3. @Tim — California is known for its sunshine, which contains UV radiation, which is known to cause melanoma. Perhaps California needs a warning sign at all entry points to this effect. Plus, so far everyone who has ever lived in California has died, or is very likely to die. Coincidence? California is also saturated with dihydrogen monoxide, a potentially lethal chemical which is found in all cancerous tissues and is known to cause sudden death when inhaled.

    I hate this trend of over-the-top warnings due to fear of lawsuits, liability, high insurance premiums, or possibly genuine concern about a risk which is negligible compared to the other risks we face every day.

    If everything under the sun gets a warning label that says that consuming, using, or even standing next to it might cause problems, then the warnings are useless.

    A few months ago I purchased a sprayer attachment for my water hose. It had a big warning label that said that California knew something it it was potentially deadly. On closer inspection, the substance was lead. Given that this attachment was made of solid metal and the source county’s track record with lead, I was a little alarmed. After much research, I determined that it contained some very small brass parts. Brass is not normally made with lead to my knowledge, but evidently this brass had some lead. Probably it was detected in the brass at parts-per-billion, and the amount of lead likely to leech out as the water rushes past it would make a homeopath blush. But who knows? The warning label just said it contains lead, as does just about everything on the planet.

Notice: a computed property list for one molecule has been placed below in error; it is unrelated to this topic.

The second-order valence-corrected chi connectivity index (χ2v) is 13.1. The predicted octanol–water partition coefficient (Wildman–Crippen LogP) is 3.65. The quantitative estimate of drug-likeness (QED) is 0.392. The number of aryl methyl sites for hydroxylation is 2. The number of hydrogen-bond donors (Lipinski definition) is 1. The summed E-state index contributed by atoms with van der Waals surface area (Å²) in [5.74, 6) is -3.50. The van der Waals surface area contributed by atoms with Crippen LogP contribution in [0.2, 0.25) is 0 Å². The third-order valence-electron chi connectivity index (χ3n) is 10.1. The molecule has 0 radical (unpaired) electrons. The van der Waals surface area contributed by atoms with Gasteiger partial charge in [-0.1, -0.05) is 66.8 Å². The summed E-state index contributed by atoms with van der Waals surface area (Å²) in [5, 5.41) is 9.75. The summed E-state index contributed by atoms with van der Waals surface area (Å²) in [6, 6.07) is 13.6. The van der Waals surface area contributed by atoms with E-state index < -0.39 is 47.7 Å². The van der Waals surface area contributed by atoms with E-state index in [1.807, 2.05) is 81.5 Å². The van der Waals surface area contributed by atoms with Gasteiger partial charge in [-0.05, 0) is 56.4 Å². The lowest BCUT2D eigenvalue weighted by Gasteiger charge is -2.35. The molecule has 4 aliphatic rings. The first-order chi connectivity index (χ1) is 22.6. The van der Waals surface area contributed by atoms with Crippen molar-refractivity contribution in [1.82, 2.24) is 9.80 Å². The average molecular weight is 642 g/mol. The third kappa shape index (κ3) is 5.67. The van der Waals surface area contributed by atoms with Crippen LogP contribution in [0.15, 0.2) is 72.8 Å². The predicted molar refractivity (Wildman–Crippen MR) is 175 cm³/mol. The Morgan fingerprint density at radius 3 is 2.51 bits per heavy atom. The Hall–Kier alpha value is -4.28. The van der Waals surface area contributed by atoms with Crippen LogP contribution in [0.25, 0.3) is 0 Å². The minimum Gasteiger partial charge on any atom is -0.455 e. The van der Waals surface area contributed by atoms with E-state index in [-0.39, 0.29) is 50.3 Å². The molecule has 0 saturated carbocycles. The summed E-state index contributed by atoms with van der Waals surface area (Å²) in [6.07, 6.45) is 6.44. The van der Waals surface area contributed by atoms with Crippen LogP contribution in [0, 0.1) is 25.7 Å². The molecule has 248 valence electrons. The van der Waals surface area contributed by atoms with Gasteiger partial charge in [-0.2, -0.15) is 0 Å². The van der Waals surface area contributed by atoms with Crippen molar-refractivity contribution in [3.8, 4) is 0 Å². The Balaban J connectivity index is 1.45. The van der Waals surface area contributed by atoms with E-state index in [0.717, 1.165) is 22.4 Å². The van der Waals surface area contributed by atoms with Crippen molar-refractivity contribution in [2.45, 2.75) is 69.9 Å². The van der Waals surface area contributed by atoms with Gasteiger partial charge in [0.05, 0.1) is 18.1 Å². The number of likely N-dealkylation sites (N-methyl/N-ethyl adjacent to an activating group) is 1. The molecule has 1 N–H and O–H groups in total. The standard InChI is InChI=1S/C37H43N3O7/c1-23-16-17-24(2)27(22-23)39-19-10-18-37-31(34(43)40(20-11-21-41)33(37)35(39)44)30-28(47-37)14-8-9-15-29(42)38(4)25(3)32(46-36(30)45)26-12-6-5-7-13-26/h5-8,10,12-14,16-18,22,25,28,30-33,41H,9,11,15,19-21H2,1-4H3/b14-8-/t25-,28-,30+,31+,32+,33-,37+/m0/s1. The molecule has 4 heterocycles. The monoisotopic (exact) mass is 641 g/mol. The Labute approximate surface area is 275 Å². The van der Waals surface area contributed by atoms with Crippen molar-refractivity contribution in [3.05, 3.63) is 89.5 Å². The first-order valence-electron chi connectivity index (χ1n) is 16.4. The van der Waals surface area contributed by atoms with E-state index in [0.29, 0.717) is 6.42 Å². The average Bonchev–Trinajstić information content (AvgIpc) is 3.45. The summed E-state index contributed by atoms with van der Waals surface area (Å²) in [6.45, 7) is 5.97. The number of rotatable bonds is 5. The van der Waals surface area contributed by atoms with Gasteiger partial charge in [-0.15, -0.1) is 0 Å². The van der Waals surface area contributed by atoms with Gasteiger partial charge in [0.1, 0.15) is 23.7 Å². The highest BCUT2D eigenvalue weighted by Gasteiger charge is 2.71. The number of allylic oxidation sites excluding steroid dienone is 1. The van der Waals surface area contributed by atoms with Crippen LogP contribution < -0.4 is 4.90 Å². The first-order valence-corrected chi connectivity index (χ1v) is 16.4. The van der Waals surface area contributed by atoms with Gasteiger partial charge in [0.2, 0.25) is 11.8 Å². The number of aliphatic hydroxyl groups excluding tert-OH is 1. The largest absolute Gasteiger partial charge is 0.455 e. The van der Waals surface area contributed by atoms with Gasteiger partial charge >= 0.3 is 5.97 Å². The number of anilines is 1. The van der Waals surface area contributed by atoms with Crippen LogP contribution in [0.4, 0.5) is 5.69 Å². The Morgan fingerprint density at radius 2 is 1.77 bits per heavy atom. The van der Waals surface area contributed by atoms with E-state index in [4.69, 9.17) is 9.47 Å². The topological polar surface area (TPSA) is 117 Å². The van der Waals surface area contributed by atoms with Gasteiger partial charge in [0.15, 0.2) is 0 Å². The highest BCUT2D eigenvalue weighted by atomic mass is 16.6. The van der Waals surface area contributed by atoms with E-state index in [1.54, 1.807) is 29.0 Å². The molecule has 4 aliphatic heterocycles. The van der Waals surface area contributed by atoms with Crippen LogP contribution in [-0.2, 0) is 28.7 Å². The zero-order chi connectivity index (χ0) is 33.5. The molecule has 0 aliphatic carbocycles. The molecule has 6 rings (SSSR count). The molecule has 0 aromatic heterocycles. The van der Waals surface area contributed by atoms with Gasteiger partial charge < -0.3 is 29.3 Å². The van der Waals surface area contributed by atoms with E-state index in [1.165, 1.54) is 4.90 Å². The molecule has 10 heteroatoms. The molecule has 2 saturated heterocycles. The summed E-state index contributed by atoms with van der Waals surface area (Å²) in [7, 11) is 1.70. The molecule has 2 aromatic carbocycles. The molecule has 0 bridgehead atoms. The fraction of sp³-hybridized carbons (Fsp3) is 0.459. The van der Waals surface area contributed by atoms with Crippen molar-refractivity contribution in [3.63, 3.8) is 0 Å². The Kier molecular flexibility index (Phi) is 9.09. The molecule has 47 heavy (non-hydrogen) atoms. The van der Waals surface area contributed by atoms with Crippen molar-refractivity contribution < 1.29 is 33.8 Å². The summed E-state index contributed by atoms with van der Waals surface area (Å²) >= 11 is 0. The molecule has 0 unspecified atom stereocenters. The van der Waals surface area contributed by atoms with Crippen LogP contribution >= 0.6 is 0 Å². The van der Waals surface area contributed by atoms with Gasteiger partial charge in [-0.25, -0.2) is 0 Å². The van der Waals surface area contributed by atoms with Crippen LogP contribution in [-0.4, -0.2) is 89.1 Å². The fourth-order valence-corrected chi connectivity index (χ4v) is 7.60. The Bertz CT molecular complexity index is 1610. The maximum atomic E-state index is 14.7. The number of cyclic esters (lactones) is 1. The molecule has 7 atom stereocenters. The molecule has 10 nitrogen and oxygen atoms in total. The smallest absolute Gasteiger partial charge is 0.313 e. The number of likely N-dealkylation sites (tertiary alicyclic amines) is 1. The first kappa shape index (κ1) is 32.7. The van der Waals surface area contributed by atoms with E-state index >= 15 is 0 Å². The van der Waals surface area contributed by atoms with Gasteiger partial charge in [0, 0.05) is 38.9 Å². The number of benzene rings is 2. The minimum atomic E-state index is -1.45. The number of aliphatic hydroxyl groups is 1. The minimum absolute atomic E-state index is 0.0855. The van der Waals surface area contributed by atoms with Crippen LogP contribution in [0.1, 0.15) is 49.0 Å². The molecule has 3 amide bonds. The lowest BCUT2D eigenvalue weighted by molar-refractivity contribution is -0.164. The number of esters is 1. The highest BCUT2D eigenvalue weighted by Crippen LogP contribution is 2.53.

Equally irritating are useless warnings supposedly to prevent damage to items, such as “Dry clean only” on perfectly washable clothes. You say our shirt came apart in a week? Did you wash it? Sorry, we warned you.

    Pretty soon everything will come with a warning that even looking at it might kill your or permanently damage it. That way when anything happens, the manufacturer can point to the warning label.

  4. Smoking hasn’t been allowed in public building in California for ages. As for the sign, it might not have been referring to tobacco. More or less, if anything you might be exposed to could, at any level of exposure, cause cancer, then the sign will be there, even if the level of exposure could never be great enough to be a risk. The overall effect is that those signs do nothing to help you be aware of actual threats to your health, because you either ignore the signs or develop agoraphobia.

    Now, if a building has a sign warning that it’s a risk during an earthquake, that’s worth noting.

  5. Other signs I find interesting:
    Evacuation maps posted next to the door.

    Or: